Acceptance of mortality as freedom is more thoroughly explored in Simon Critchley’s eighth book, The Book of Dead Philosophers (2008), which is an account of the deaths of over one hundred and ninety philosophers. Humorous and illuminating, The Book of Dead Philosophers not only maps out the relationship between the work of the philosophers at hand and the nature of their demise, but also consistently reminds the reader of his or her own existential anxiety. In his conclusion, Critchley writes: “In speaking of death and even laughing at our frailty and mortality, one accepts the creaturely limitation that is the very condition for human freedom. Such freedom is not a passive state of being or the simple absence of necessity or constraint. On the contrary, it is an ongoing activity that requires the acceptance of necessity and the affirmation of the moving constraint of our mortality.”
In Bowie (2014), an autobiographical essay with forays into theory, Simon Critchley recounts the impact David Bowie had on his life. The first chapter, humorously entitled “My First Sexual Experience,” chronicles the moment Critchely first saw Bowie perform “Starman” on television. Equally entertaining and illuminating, Critchley reminisces about Bowie’s songs and the games of authenticity and identity the ever-shifting popstar from outer space played with throughout his career.
In Notes on Suicide (2015), Critchley returns to death, examining what it means to end one’s own life with anecdotes and insights from philosophers, literary figures, and even pop stars—many of whom have ended their lives at their own hands. His other most recent works include, ABC of Impossibility, The Stone Reader, and The Problem with Levinas, all published in 2015. He is also editor of the book series “Thinking the Political” (Routledge), “Blackwell Readings in Continental Philosophy” (Blackwell), “Thinking in Action” (Routledge), and “How to Read…” (Granta, London and W.W. Norton, New York). Furthermore, Critchley is the moderator of the New York Times opinion series “The Stone,” which invites contemporary philosophers to contribute on a wide variety of philosophical topics.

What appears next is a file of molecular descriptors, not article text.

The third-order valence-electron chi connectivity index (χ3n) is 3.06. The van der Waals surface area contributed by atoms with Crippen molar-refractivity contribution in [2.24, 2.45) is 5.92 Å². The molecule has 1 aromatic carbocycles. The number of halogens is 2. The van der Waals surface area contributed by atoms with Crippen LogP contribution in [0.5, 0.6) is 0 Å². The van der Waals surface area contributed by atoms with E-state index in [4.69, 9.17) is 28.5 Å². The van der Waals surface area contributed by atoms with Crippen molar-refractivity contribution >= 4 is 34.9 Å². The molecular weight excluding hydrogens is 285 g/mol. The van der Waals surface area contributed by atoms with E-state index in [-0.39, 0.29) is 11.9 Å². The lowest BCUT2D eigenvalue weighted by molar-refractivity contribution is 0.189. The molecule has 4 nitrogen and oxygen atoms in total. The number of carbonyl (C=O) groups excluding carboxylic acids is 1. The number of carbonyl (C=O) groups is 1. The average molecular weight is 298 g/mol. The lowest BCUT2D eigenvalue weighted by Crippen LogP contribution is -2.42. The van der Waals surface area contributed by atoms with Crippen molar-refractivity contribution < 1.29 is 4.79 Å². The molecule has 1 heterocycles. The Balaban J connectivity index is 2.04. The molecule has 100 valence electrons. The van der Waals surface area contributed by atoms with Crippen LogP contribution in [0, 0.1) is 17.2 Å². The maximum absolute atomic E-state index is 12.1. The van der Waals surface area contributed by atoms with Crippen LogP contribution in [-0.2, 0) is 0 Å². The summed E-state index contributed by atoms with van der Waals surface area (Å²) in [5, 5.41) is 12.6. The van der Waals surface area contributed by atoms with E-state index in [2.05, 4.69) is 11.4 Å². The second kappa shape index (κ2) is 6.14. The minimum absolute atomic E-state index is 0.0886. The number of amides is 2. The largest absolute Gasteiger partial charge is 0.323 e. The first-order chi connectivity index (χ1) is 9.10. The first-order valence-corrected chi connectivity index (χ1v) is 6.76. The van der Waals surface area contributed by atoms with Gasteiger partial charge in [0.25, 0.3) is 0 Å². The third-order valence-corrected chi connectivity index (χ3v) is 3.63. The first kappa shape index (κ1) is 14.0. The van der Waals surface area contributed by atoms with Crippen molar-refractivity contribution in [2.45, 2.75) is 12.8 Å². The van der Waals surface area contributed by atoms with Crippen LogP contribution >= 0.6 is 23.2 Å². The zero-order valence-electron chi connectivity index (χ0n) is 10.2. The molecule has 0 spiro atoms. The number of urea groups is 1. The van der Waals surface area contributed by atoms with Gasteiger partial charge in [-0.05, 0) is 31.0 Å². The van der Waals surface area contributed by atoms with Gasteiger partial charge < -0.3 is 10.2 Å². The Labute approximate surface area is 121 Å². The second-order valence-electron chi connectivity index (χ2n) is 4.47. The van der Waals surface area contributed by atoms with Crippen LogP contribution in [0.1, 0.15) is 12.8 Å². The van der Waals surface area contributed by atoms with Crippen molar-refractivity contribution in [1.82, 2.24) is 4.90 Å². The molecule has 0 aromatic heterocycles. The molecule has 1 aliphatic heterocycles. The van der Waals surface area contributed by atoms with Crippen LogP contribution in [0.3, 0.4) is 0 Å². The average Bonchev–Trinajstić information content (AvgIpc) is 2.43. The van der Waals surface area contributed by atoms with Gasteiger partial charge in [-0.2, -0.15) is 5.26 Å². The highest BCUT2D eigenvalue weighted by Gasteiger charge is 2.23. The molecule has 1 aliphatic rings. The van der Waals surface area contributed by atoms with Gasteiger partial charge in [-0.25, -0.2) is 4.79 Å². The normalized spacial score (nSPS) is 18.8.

Simon Critchley also holds the position of “Chief Philosopher” for the International Necronautical Society (INS), an obvious choice given the philosopher’s mobility within varying philosophical, political, and cultural practices. A parody of early twentieth century avant-garde cultural, artistic, and political organizations, the INS produces live events, denunciations and proclamations. In 2009, Critchley, and INS General Secretary Tom McCarthy, held a lecture at Tate Britain on the self-serving nature of authenticity. Keeping with the theme, they chose two actors to represent them rather than presenting the lecture themselves. A selection of the official documents of the INS, from 1999 until 2010, was first published in German as International Necronautical Society – Offizielle Mitteilungen (2011). Two years later they were published in English under the title, The Mattering of Matter: Documents from the Archive of the International Necronautical Society (2013).